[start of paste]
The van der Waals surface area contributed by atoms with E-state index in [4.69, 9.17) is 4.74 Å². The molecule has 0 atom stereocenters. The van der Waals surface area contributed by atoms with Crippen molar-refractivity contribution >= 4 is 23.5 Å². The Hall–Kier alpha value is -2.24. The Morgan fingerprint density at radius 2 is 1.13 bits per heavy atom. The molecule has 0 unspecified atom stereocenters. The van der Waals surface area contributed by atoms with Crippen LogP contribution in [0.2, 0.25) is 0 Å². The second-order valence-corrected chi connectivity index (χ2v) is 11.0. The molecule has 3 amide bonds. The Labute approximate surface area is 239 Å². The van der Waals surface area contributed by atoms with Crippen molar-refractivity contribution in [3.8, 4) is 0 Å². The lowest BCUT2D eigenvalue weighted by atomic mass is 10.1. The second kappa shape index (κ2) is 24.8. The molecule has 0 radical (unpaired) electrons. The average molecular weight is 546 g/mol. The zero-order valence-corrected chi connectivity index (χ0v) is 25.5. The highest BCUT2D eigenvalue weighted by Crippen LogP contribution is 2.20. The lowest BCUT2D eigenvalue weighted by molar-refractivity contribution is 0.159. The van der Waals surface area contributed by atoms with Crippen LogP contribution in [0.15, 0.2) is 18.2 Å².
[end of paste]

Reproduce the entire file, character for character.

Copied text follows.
The van der Waals surface area contributed by atoms with E-state index in [4.69, 9.17) is 4.74 Å². The molecule has 0 atom stereocenters. The van der Waals surface area contributed by atoms with Crippen molar-refractivity contribution >= 4 is 23.5 Å². The Hall–Kier alpha value is -2.24. The Morgan fingerprint density at radius 2 is 1.13 bits per heavy atom. The molecule has 0 unspecified atom stereocenters. The van der Waals surface area contributed by atoms with Crippen LogP contribution in [0.2, 0.25) is 0 Å². The second-order valence-corrected chi connectivity index (χ2v) is 11.0. The molecule has 3 amide bonds. The Labute approximate surface area is 239 Å². The van der Waals surface area contributed by atoms with Crippen molar-refractivity contribution in [3.8, 4) is 0 Å². The lowest BCUT2D eigenvalue weighted by atomic mass is 10.1. The second kappa shape index (κ2) is 24.8. The molecule has 0 radical (unpaired) electrons. The average molecular weight is 546 g/mol. The zero-order valence-corrected chi connectivity index (χ0v) is 25.5. The highest BCUT2D eigenvalue weighted by Crippen LogP contribution is 2.20. The lowest BCUT2D eigenvalue weighted by molar-refractivity contribution is 0.159. The van der Waals surface area contributed by atoms with Crippen LogP contribution in [0.15, 0.2) is 18.2 Å².